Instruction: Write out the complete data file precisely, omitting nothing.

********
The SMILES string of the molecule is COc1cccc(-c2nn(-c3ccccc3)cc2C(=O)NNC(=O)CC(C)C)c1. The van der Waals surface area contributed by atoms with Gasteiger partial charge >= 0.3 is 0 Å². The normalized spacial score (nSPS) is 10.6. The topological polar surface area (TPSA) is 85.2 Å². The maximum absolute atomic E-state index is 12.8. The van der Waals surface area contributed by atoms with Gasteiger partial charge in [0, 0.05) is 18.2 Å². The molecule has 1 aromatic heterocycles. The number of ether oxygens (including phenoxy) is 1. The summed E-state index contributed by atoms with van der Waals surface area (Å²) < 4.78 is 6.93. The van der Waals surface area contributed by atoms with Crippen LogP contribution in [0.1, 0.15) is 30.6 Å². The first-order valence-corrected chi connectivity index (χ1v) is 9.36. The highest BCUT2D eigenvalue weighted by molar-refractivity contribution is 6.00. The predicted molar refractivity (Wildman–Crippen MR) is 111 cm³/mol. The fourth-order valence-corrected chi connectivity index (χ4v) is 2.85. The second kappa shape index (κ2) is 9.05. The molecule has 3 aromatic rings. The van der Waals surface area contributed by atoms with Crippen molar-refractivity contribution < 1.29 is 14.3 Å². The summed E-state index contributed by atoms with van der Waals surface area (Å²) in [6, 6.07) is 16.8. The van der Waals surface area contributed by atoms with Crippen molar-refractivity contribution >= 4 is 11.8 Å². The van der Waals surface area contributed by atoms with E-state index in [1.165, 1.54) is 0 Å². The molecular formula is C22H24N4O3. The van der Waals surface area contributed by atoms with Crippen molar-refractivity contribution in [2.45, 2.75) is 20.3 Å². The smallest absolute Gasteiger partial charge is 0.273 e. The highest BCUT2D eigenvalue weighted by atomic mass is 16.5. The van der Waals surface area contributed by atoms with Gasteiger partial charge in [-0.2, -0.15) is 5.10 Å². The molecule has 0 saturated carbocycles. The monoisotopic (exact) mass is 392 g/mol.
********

The SMILES string of the molecule is COc1cccc(-c2nn(-c3ccccc3)cc2C(=O)NNC(=O)CC(C)C)c1. The van der Waals surface area contributed by atoms with Gasteiger partial charge >= 0.3 is 0 Å². The normalized spacial score (nSPS) is 10.6. The topological polar surface area (TPSA) is 85.2 Å². The maximum absolute atomic E-state index is 12.8. The van der Waals surface area contributed by atoms with Gasteiger partial charge in [0, 0.05) is 18.2 Å². The molecule has 1 aromatic heterocycles. The number of ether oxygens (including phenoxy) is 1. The summed E-state index contributed by atoms with van der Waals surface area (Å²) < 4.78 is 6.93. The van der Waals surface area contributed by atoms with Crippen LogP contribution in [0.1, 0.15) is 30.6 Å². The first-order valence-corrected chi connectivity index (χ1v) is 9.36. The highest BCUT2D eigenvalue weighted by molar-refractivity contribution is 6.00. The predicted molar refractivity (Wildman–Crippen MR) is 111 cm³/mol. The fourth-order valence-corrected chi connectivity index (χ4v) is 2.85. The second kappa shape index (κ2) is 9.05. The molecule has 3 aromatic rings. The van der Waals surface area contributed by atoms with Crippen molar-refractivity contribution < 1.29 is 14.3 Å². The summed E-state index contributed by atoms with van der Waals surface area (Å²) in [6, 6.07) is 16.8. The van der Waals surface area contributed by atoms with Crippen molar-refractivity contribution >= 4 is 11.8 Å². The van der Waals surface area contributed by atoms with E-state index in [1.165, 1.54) is 0 Å². The molecular formula is C22H24N4O3. The van der Waals surface area contributed by atoms with Crippen molar-refractivity contribution in [2.45, 2.75) is 20.3 Å². The smallest absolute Gasteiger partial charge is 0.273 e. The highest BCUT2D eigenvalue weighted by atomic mass is 16.5. The van der Waals surface area contributed by atoms with Gasteiger partial charge in [-0.2, -0.15) is 5.10 Å². The molecule has 0 saturated carbocycles. The monoisotopic (exact) mass is 392 g/mol.